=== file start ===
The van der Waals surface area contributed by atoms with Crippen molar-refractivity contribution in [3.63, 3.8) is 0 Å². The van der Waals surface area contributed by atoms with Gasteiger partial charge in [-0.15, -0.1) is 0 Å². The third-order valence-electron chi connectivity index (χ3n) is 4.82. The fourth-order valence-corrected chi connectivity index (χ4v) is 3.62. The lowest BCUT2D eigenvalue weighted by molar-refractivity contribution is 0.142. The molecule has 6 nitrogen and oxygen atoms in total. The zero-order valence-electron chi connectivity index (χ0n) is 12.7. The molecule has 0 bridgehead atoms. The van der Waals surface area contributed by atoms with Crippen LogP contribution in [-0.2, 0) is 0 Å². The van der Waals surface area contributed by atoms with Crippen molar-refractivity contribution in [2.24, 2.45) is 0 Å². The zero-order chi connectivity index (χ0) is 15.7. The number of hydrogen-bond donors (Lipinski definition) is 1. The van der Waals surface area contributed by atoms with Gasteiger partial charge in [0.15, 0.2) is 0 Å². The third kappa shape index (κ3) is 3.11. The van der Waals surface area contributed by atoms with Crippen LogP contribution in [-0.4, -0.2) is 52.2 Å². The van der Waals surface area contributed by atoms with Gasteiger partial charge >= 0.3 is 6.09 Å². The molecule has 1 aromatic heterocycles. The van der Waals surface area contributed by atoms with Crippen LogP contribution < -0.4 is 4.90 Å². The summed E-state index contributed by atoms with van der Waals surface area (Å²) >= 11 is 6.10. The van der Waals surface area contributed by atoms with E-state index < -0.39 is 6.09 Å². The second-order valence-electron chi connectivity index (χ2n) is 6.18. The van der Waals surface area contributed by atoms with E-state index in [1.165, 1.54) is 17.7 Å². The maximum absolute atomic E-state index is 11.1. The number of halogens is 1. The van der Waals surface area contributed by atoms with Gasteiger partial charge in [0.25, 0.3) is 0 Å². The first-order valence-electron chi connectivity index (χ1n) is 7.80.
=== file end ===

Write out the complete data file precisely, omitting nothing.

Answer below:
The van der Waals surface area contributed by atoms with Crippen molar-refractivity contribution in [3.63, 3.8) is 0 Å². The van der Waals surface area contributed by atoms with Gasteiger partial charge in [-0.15, -0.1) is 0 Å². The third-order valence-electron chi connectivity index (χ3n) is 4.82. The fourth-order valence-corrected chi connectivity index (χ4v) is 3.62. The lowest BCUT2D eigenvalue weighted by molar-refractivity contribution is 0.142. The molecule has 6 nitrogen and oxygen atoms in total. The zero-order valence-electron chi connectivity index (χ0n) is 12.7. The molecule has 0 bridgehead atoms. The van der Waals surface area contributed by atoms with Crippen LogP contribution in [-0.2, 0) is 0 Å². The van der Waals surface area contributed by atoms with Crippen molar-refractivity contribution in [2.24, 2.45) is 0 Å². The zero-order chi connectivity index (χ0) is 15.7. The number of hydrogen-bond donors (Lipinski definition) is 1. The van der Waals surface area contributed by atoms with Gasteiger partial charge in [0.15, 0.2) is 0 Å². The third kappa shape index (κ3) is 3.11. The van der Waals surface area contributed by atoms with Crippen LogP contribution in [-0.4, -0.2) is 52.2 Å². The van der Waals surface area contributed by atoms with Gasteiger partial charge >= 0.3 is 6.09 Å². The molecule has 1 aromatic heterocycles. The van der Waals surface area contributed by atoms with Crippen LogP contribution < -0.4 is 4.90 Å². The summed E-state index contributed by atoms with van der Waals surface area (Å²) >= 11 is 6.10. The van der Waals surface area contributed by atoms with E-state index < -0.39 is 6.09 Å². The second-order valence-electron chi connectivity index (χ2n) is 6.18. The van der Waals surface area contributed by atoms with E-state index in [1.165, 1.54) is 17.7 Å². The maximum absolute atomic E-state index is 11.1. The number of halogens is 1. The van der Waals surface area contributed by atoms with Gasteiger partial charge in [0.25, 0.3) is 0 Å². The first-order valence-electron chi connectivity index (χ1n) is 7.80.